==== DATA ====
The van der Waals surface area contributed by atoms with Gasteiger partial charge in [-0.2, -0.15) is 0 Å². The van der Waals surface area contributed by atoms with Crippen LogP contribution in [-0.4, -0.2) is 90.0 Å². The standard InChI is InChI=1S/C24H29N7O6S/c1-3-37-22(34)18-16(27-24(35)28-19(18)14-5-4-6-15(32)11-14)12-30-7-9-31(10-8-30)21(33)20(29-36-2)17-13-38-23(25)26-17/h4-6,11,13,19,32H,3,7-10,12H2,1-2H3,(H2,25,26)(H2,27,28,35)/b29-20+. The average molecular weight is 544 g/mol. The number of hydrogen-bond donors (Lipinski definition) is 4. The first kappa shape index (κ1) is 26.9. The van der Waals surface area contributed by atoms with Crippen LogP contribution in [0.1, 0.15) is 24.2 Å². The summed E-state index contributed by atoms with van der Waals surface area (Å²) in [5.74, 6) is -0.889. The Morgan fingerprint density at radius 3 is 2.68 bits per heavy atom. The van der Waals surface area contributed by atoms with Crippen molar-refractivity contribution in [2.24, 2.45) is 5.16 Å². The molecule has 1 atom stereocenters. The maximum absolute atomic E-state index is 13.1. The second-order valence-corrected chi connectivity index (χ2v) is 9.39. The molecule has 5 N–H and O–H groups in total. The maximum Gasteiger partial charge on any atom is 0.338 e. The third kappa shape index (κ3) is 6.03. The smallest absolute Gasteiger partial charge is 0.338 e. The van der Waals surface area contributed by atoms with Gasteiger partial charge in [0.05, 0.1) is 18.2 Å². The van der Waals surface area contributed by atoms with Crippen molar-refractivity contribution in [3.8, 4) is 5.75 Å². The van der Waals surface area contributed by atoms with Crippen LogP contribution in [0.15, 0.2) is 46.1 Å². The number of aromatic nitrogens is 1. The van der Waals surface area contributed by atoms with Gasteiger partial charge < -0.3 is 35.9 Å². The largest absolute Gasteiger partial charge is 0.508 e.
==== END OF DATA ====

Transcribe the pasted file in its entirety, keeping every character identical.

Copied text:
The van der Waals surface area contributed by atoms with Gasteiger partial charge in [-0.2, -0.15) is 0 Å². The van der Waals surface area contributed by atoms with Crippen LogP contribution in [-0.4, -0.2) is 90.0 Å². The standard InChI is InChI=1S/C24H29N7O6S/c1-3-37-22(34)18-16(27-24(35)28-19(18)14-5-4-6-15(32)11-14)12-30-7-9-31(10-8-30)21(33)20(29-36-2)17-13-38-23(25)26-17/h4-6,11,13,19,32H,3,7-10,12H2,1-2H3,(H2,25,26)(H2,27,28,35)/b29-20+. The average molecular weight is 544 g/mol. The number of hydrogen-bond donors (Lipinski definition) is 4. The first kappa shape index (κ1) is 26.9. The van der Waals surface area contributed by atoms with Crippen LogP contribution in [0.1, 0.15) is 24.2 Å². The summed E-state index contributed by atoms with van der Waals surface area (Å²) in [5.74, 6) is -0.889. The Morgan fingerprint density at radius 3 is 2.68 bits per heavy atom. The van der Waals surface area contributed by atoms with Crippen molar-refractivity contribution in [2.24, 2.45) is 5.16 Å². The molecule has 1 atom stereocenters. The maximum absolute atomic E-state index is 13.1. The second-order valence-corrected chi connectivity index (χ2v) is 9.39. The molecule has 5 N–H and O–H groups in total. The maximum Gasteiger partial charge on any atom is 0.338 e. The third kappa shape index (κ3) is 6.03. The smallest absolute Gasteiger partial charge is 0.338 e. The van der Waals surface area contributed by atoms with Gasteiger partial charge in [0.05, 0.1) is 18.2 Å². The van der Waals surface area contributed by atoms with Crippen molar-refractivity contribution in [3.8, 4) is 5.75 Å². The van der Waals surface area contributed by atoms with Crippen LogP contribution in [0.15, 0.2) is 46.1 Å². The number of aromatic nitrogens is 1. The van der Waals surface area contributed by atoms with Gasteiger partial charge < -0.3 is 35.9 Å². The largest absolute Gasteiger partial charge is 0.508 e.